Jim Prideaux generally couldn’t think straight when Bill Haydon was within five feet of him, but he could definitively say, without any shadow of a doubt, that he’d had too much to drink. The pavement was definitely tipping upwards, and he was perilously close to cannoning off the brick wall that ran along the left side of the street.
‘Christ, Bill, what the hell was that spirit we ended with?’
‘Fucked if I know.’ Bill, who, in his drunkenness looked more degenerate than ever, turned to Jim and grinned. His hair, rather too long at present, despite The Circus’ strict rules on appearance, flopped indolently over his forehead. Jim felt his right hand clench convulsively at his side, fingers itching to brush Bill’s fringe out of his eyes. He pretended it was a love of order that drove the urge; truthfully, he just wanted to touch Bill.
It was always worse when he was drunk.
‘Take me home, Prideaux,’ Bill slurred. ‘Not sure I’ll find my way without you.’ Leaning forward, Bill took hold of Jim’s right arm and threaded his left through.
‘-ve got a bottle of single malt that’ll take your breath away. About time I opened it.’
Jim stiffened reflexively at Bill’s casual assumption. Bill Haydon never asked; he simply stated and assumed everyone would accept. Including Jim. Always Jim. It didn’t matter how many others there were in between times, it always began and ended with Jim. And it always would.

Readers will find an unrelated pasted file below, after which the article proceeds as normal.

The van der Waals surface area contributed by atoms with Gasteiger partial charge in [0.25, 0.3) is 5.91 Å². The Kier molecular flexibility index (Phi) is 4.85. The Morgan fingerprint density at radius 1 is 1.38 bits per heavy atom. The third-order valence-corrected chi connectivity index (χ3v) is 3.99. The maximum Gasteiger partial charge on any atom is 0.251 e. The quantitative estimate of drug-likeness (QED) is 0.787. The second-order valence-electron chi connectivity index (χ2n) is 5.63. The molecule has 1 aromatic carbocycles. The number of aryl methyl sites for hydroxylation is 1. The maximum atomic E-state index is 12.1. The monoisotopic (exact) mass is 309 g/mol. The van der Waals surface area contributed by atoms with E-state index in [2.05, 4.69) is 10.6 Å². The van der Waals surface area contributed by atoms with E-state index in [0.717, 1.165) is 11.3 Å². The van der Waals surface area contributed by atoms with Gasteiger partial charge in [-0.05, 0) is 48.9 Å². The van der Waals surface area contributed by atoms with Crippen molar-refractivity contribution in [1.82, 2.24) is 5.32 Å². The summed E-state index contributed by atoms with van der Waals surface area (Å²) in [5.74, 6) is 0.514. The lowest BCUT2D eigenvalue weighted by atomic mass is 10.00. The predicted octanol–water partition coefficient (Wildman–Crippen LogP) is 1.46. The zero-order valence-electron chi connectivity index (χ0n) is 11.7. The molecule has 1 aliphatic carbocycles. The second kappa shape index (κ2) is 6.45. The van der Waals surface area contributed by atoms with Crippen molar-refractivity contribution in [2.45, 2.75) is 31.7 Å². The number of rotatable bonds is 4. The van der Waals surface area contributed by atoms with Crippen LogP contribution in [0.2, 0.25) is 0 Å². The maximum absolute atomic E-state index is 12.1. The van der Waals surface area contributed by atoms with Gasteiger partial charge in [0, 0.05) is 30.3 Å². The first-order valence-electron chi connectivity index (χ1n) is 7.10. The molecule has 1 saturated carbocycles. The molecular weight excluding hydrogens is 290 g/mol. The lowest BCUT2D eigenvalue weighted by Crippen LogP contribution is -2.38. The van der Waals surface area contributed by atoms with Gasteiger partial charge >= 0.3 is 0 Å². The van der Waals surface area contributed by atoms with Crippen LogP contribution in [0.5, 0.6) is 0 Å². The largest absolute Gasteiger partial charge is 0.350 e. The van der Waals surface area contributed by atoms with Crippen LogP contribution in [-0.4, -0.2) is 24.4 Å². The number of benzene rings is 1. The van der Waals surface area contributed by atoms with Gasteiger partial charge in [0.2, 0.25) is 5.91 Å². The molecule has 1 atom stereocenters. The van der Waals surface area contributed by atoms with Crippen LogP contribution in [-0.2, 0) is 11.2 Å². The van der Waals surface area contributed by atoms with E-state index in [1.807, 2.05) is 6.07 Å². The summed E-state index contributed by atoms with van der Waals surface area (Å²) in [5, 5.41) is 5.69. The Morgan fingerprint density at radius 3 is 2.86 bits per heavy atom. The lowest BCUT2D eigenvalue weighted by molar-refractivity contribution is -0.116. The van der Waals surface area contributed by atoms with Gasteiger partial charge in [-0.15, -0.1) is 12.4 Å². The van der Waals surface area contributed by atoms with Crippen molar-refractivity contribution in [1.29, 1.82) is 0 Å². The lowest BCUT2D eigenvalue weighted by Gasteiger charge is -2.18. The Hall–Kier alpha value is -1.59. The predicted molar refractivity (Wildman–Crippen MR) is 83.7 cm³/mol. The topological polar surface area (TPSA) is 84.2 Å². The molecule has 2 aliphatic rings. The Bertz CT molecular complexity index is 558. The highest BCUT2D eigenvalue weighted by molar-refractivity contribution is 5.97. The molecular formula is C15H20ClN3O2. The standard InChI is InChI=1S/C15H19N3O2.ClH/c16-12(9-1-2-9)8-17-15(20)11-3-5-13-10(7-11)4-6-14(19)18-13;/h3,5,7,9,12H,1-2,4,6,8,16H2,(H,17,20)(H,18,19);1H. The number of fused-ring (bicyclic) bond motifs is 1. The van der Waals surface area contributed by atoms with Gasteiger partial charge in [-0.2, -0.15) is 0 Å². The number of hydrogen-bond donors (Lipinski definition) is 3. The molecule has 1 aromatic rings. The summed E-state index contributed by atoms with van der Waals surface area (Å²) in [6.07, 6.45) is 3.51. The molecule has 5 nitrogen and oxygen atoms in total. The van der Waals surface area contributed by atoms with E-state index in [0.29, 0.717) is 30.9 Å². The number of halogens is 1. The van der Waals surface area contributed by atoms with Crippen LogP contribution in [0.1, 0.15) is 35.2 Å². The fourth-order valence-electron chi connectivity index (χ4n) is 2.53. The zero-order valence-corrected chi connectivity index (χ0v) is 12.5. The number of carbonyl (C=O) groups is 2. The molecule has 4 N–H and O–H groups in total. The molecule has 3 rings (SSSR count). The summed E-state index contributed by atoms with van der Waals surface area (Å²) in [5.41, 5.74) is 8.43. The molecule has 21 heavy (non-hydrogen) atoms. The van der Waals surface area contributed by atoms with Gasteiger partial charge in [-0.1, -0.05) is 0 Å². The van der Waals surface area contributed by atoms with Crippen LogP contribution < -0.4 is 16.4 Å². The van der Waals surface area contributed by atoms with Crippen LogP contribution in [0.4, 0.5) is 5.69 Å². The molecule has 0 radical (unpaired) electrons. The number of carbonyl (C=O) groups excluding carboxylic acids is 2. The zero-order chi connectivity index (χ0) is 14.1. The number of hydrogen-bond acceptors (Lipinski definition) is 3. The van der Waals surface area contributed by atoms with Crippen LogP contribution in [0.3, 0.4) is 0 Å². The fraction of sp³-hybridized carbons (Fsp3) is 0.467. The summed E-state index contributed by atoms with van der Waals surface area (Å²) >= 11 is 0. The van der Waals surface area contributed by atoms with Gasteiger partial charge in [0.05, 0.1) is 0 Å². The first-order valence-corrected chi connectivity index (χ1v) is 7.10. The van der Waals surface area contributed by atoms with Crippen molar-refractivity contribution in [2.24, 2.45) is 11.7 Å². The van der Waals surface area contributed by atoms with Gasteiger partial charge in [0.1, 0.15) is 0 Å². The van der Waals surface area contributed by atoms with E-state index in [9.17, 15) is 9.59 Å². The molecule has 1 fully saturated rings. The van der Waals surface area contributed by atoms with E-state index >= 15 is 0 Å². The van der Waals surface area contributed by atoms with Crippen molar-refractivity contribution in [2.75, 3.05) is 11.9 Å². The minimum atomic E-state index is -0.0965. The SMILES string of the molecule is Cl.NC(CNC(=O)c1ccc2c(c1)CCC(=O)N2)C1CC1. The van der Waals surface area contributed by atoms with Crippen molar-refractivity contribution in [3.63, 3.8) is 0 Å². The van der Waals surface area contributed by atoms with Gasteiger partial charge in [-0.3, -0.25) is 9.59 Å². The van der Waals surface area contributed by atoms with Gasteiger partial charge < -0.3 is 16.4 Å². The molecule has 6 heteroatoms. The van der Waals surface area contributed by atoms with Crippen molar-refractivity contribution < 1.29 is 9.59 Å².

‘Come on then.’ Jim removed his arm from Bill’s and slung it around his friend’s shoulder in a gesture that brought them physically closer but projected a more friendly kind of intimacy to the outside world. Catching the scent of alcohol on Bill’s breath, however, Jim had to steel himself not to kiss him there and then. That would not do.
Bill rattled around for his house keys on the doorstep. Jim waited. This was a familiar dance. He knew he should deposit Bill on the settee and walk away, but, as always, he couldn’t. Inevitable as the March rain, tangible as the alcohol on his tongue, he would spend the night. Again.
Eventually, the door creaked open. Bill almost fell inside, dragging Jim with him. The kiss was comfortable, assumed, laced with torpor, as always. The hands warm despite the early spring chill. The body so achingly familiar that Jim could trace every contour with his fingers and, later, other things.
Jim’s hands trembled as they traced a path from Bill’s tangled hair, over his shoulders and down his back. No matter how often they did this, no matter how hard he tried to break free of Bill, as he knew Bill broke free from him, he couldn’t. There would never be another; until the day he died.